The transition to net zero energy requires big advancements in energy storage in order to ensure a reliable, low-cost energy supply. Not only will we need technologies that improve battery performance and lifespan, energy storage devices and components must also work well together within larger energy storage systems. Current research in this space focusses either on performance of individual devices and components or on their specific applications within larger energy storage systems. Little to no feedback exists between these research activities which are often conducted in disparate research groups. We address this gap at the NZI by uniting the entire research chain from fundamental research on energy storage materials and device components to their integration in final applications.
Why this research is valuable
The transition to net zero energy will involve a massive investment in new infrastructure – estimated by the International Energy Agency to be the order of US$2.4 trillion per year for the next 15 years. A significant portion of this investment will be directed toward new energy storage technologies and systems. The high level of collaboration and knowledge-sharing across energy storage research groups at the NZI will maximise investment by streamlining our R&D in this space, enabling advances in energy storage to reach the market sooner.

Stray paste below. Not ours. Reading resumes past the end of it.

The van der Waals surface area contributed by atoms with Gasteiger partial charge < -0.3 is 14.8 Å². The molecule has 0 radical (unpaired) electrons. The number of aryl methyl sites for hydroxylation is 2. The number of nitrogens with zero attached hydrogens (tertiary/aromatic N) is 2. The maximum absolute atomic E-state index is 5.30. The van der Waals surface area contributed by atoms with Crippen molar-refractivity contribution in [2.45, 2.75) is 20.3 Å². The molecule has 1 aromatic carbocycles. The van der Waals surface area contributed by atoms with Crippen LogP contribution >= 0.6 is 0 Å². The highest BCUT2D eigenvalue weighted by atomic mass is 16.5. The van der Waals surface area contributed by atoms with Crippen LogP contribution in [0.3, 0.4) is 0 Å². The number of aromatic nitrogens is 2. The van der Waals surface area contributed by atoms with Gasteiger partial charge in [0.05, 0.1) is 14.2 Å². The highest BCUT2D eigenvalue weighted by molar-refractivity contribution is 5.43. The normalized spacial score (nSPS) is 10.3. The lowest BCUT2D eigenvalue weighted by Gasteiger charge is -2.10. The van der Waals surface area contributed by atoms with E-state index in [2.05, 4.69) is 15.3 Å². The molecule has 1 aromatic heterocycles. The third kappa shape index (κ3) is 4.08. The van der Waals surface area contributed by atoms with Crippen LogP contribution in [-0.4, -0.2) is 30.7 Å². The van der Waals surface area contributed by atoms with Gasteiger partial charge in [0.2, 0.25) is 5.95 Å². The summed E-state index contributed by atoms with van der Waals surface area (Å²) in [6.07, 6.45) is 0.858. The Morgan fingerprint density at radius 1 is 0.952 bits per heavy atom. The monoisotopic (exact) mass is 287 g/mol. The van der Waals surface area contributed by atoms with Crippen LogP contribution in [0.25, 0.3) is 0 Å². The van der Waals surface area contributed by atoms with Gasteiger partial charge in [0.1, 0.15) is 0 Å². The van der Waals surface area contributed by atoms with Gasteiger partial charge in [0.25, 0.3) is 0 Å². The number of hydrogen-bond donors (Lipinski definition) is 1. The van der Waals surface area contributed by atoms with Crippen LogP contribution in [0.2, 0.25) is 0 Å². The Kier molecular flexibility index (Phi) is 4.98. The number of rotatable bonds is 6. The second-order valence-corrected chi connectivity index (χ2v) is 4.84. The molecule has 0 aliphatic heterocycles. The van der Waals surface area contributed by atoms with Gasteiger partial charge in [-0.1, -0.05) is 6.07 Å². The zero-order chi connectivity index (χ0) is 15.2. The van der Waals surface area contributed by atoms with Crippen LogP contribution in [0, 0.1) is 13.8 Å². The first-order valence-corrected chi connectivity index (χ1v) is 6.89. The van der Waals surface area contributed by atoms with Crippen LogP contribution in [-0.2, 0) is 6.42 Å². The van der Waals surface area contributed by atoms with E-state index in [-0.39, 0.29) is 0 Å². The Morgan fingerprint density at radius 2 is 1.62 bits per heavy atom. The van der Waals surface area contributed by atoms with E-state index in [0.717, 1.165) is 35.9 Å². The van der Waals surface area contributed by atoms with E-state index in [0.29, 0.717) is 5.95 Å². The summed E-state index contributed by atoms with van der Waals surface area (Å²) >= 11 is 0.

- Material development and component design: develop new material which can improve the performance of batteries / supercapacitors and fuel cells
- System integration and control: optimal integration of various energy storage components into a hybrid system and their power / load sharing
- Health management and degradation: estimation and prediction of remaining useful life using machine learning algorithms